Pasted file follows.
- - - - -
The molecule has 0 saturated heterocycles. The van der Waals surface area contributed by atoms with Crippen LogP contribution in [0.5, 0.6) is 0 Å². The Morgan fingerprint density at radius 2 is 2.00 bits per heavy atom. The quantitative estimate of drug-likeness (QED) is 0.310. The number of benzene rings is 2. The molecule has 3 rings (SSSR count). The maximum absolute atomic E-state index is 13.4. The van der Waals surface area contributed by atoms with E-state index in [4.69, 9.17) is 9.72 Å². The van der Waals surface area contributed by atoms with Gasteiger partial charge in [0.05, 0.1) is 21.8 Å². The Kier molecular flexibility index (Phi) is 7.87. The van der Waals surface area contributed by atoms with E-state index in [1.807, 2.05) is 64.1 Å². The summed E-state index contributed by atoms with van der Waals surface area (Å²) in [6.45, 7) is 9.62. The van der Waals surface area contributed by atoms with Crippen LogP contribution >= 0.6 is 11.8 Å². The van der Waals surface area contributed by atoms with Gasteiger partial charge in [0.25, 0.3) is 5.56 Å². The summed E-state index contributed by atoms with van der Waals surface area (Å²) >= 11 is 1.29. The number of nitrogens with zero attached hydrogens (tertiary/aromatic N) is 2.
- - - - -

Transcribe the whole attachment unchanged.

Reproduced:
The molecule has 0 saturated heterocycles. The van der Waals surface area contributed by atoms with Crippen LogP contribution in [0.5, 0.6) is 0 Å². The Morgan fingerprint density at radius 2 is 2.00 bits per heavy atom. The quantitative estimate of drug-likeness (QED) is 0.310. The number of benzene rings is 2. The molecule has 3 rings (SSSR count). The maximum absolute atomic E-state index is 13.4. The van der Waals surface area contributed by atoms with E-state index in [4.69, 9.17) is 9.72 Å². The van der Waals surface area contributed by atoms with Gasteiger partial charge in [0.05, 0.1) is 21.8 Å². The Kier molecular flexibility index (Phi) is 7.87. The van der Waals surface area contributed by atoms with E-state index in [1.807, 2.05) is 64.1 Å². The summed E-state index contributed by atoms with van der Waals surface area (Å²) in [6.45, 7) is 9.62. The van der Waals surface area contributed by atoms with Crippen LogP contribution >= 0.6 is 11.8 Å². The van der Waals surface area contributed by atoms with Gasteiger partial charge in [0.25, 0.3) is 5.56 Å². The summed E-state index contributed by atoms with van der Waals surface area (Å²) >= 11 is 1.29. The number of nitrogens with zero attached hydrogens (tertiary/aromatic N) is 2.